This was so long ago that major league baseball teams still took commercial flights most of the time. The Twins were coming home from a successful road trip, even though they had lost the final game of a three-game series.
Ralph Rowe was a baseball lifer and the Twins’ hitting coach. The mood was light among the Twins’ delegation. I was on the same flight as a beat writer.
Rowe looked across the aisle and started explaining how difficult it was to sweep a three- or four-game series in the big leagues, no matter the opponent.
Ralph died in 1996. That means he came up two decades short of watching the current Twins, a ballclub that could have changed his opinion on the difficulty of gaining a sweep or getting swept, no matter the opponent.
The 2016 Twins were swept in three three-game series to open the season, and then in three more three-game series over the next 22 games.
That added to six three-game series sweeps suffered in a season’s 31 games (as well as a three-game sweep over the Angels). Ralph Rowe was spinning in his grave back home in Newberry, S.C., I’m guessing.
Since that lightning start with 0-3 series, the Twins took another three-game sweep in the chops from Detroit on May 16-18. They then managed one win in the first four-game series of the season vs. Toronto to start this homestand.
That took us to the arrival of the World Series champions on Monday night.
Kansas City had 17 hits and squeezed out a 10-4 victory against Ricky Nolasco. On Tuesday, the Twins sent out Erv Santana, the best starter for (Paul) Molitor’s Motley Crew through seven appearances.
Santana lasted 3⅔ innings and the Twins were down 6-1 when all the damage was added up. This increased his earned run average from 3.13 to 4.17 — not quite fully Twins-like, but getting there.
Combined, these expensive veteran righthanders worked 6⅓ innings and allowed 17 hits, four walks and 12 runs vs. the Royals.
And you’re still asking why the owners, the Pohlad brothers, might have gained a renewed reluctance to go large in the market for starting pitchers?
The final was 7-4 for the Royals on Tuesday. Kansas City now needs a victory Wednesday afternoon to make it eight sweeps inflicted on the Twins in 46 games.
That is 28 percent of the schedule and would put them on pace to be swept in a three-game series or longer 28 times.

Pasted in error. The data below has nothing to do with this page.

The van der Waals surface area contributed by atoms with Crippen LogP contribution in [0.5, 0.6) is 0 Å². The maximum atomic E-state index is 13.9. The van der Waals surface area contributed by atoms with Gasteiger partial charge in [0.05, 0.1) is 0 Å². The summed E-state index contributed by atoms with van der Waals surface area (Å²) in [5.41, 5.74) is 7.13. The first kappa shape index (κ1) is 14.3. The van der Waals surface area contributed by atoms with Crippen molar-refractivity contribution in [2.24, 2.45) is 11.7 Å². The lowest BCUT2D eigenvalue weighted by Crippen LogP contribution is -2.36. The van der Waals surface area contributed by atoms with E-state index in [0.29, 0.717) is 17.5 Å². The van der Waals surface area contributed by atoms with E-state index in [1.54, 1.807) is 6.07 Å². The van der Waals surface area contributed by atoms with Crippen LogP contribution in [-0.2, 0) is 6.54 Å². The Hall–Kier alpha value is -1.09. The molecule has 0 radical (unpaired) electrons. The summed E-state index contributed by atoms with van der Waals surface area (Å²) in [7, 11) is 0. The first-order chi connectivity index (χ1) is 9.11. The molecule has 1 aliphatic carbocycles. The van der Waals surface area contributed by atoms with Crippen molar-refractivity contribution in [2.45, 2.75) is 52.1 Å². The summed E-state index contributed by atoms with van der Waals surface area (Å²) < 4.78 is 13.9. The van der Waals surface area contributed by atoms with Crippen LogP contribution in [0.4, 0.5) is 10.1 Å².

The 2015 Twins were swept six times. They also were 40-36 in the AL Central. After Tuesday’s loss, they are 4-19 in the division — 4-2 vs. Cleveland and winless against K.C., Detroit and the Mighty Whiteys.
Fire Terry Francona!
There have been daily calls from selected media members and much of the sporting public for heads to roll as the Twins have collapsed to 11-34.
Go for it. Keep bellowing.
The Twins are 12 games out — of fourth place — after Tuesday’s loss. There are no changes to be made over the final four months of the season that will allow the Twins to escape the American League Central’s sub-basement.
Ownership and the front office have been caught fully by surprise with the astounding ineptitude. I don’t blame them for that.
The Twins had Santana and improving Kyle Gibson at the top of the rotation, a trim Phil Hughes looking for a rebound, and Tommy Milone and a last-chance Nolasco in the rotation. Tyler Duffey and Jose Berrios were in the wings. Not bad depth.
Who knew that Gibson would be awful and then hurt, and Berrios would arrive overmatched, and the rotation would turn into a mess?
Who knew that Miguel Sano and Eddie Rosario, a rookie tandem better than the Twins had in years in 2015, would both go in the tank?
Sano is the most vitally important player the Twins have added to the lineup since Joe Mauer and Justin Morneau more than a decade ago. If you had Sano at .219 with 19 RBI and a major-league leading 66 strikeouts on May 24, congratulations on your genius.
It’s a disaster, and no heads rolling right now will change that. Ride it out. Let the current anger turn to apathy.
When the ordeal of a 100-loss season comes to an end, allow the owners to make the changes — general manager, manager, scouting director, support staff — when there is a full availability of first-grade options.
Remember, many dummies wanted Sam Mitchell to be fired during the Timberwolves season, but owner Glen Taylor waited to have a full menu of options and a fresh start.
The Pohlads would be astute to do the same.
Patrick Reusse can be heard
3-6 p.m. weekdays on AM-1500.